Tuesday, July 8, 2008

Starting a Martial Arts School: Part Two

So you’ve decided to take the leap and officially break off from your old martial arts school and start your own martial arts business. This can be a frightening task for some people, but in this entry, I’ll let you in on some tips for getting your business off of the ground.
1. First things first: make sure you have the financial ability to start a school.
This sounds like a really boneheaded tip, but you’d be surprised at how many martial arts businesses, (and for that matter, other businesses as well) can go under because of a failure to pay rent or utilities. Make sure you have the money to put a down payment on a property and pay at least the first few months of rent before you dive into this project. You want to be able to pay the down payment and the first few months of rent because whether you’re building a new property, or moving into a used property, it’s inevitably going to take some time to prep the property before you can move in and start teaching.
2. Select a location that’s going to get you noticed, and make sure there is room for parking.
As with any business, you want to bring in revenue, and to do that, you need to advertise. One of the biggest ways you can advertise without spending any extra money on T.V. commercials or newspaper ads is by selecting a smart location for your business. Select a spot that’s directly off of, or right on a main road. This will get your name out to passing motorists without having to spend money on an ad campaign. Make sure that people can see a sign for your business, and put a phone number on that sign, this will get the calls rolling in before you even open the school, and give you a base set of students to begin teaching.
Be sure that there is plenty of room for parking for your practitioners. It does not do any good to have a great location and have little or no parking for your students.
3. Use the space you have efficiently.
Whether you are building a new facility from the ground up, or moving into a pre-existing facility, you want to make sure you use the space that you have to your advantage. You will obviously need a main training room, which should be the largest space in the building. You also need to allocate space for the dressing rooms/bathrooms, an office, and a waiting area. With that said, those four spaces are the bare bones that you will need for a martial arts school. If you have extra space, you might want to think about putting in a small private lesson room, and/or another medium sized room, in case you ever want to split your class into two groups.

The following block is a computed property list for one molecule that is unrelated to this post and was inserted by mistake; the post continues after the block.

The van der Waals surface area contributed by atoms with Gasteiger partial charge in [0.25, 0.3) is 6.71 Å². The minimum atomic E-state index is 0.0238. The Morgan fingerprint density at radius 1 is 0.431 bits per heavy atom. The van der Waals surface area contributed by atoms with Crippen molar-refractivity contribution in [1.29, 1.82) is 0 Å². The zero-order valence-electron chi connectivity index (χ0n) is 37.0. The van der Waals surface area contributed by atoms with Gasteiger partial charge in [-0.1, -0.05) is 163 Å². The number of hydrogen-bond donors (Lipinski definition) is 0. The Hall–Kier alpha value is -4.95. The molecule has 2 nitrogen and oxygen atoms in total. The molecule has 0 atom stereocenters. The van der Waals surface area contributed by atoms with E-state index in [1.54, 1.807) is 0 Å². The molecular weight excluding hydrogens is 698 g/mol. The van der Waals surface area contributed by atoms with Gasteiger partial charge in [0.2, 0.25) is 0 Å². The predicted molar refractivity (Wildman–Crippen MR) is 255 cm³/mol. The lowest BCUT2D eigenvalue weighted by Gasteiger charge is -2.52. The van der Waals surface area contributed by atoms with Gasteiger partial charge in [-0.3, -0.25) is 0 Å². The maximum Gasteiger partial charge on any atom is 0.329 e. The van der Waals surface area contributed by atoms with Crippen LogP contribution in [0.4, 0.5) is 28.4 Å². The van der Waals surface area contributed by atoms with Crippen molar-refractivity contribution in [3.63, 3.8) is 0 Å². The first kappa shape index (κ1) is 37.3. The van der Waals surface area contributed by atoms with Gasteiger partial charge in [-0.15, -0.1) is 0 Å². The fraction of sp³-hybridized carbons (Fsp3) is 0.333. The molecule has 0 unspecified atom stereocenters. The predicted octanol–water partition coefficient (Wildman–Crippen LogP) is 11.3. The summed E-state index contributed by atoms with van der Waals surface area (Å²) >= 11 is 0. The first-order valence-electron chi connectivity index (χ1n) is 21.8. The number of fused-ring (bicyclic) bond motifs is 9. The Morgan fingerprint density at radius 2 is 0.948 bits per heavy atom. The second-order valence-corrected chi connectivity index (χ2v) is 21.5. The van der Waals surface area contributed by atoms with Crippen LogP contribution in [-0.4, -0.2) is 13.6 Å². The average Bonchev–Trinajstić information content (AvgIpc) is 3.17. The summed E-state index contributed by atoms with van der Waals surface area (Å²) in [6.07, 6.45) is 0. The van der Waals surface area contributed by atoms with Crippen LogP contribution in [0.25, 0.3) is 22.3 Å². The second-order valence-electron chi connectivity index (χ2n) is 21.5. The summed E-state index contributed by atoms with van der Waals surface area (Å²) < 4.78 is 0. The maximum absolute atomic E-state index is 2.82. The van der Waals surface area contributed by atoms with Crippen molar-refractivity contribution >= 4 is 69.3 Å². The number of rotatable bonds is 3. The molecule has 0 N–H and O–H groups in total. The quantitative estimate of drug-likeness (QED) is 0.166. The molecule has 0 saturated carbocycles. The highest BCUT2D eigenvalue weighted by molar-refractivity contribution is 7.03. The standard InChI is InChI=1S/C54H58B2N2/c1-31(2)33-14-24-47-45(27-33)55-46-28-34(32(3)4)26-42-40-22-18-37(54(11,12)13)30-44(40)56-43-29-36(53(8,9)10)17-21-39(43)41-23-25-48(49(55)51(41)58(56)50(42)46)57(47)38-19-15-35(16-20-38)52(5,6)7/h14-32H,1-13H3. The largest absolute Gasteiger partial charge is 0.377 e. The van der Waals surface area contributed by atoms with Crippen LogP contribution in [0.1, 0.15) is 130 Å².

4. Understand the double meaning of the phrase “martial arts business.”
When I talk about a martial arts business, I’m really talking about two very distinct and separate ideas. There is the martial arts side of the equation, and the business side of the equation. You as the instructor want to be present for the martial arts side of the equation, but it might be in your best interest to have a business partner to handle the business end of the school.
As the instructor, you want to be present for the initial meeting between you, the business partner, and the practitioner. You want to make sure that the practitioner knows the ins and outs of your style of martial art, and it’s your job as the instructor to put your practitioner at ease about the whole process. Beyond that, however, your job is to teach your students the martial art. The phone calls, the attendance records, the payment records, ordering supplies, paying rent and utilities, and all other aspects of the business side of the equation would be up to your business partner. The reason why I give this tip is because too many martial arts instructors serve as the teacher as well as the business man. When that happens, the business man portion takes over, and you have to shove the teaching off on black belts…which was the very reason you left your old school in the first place.

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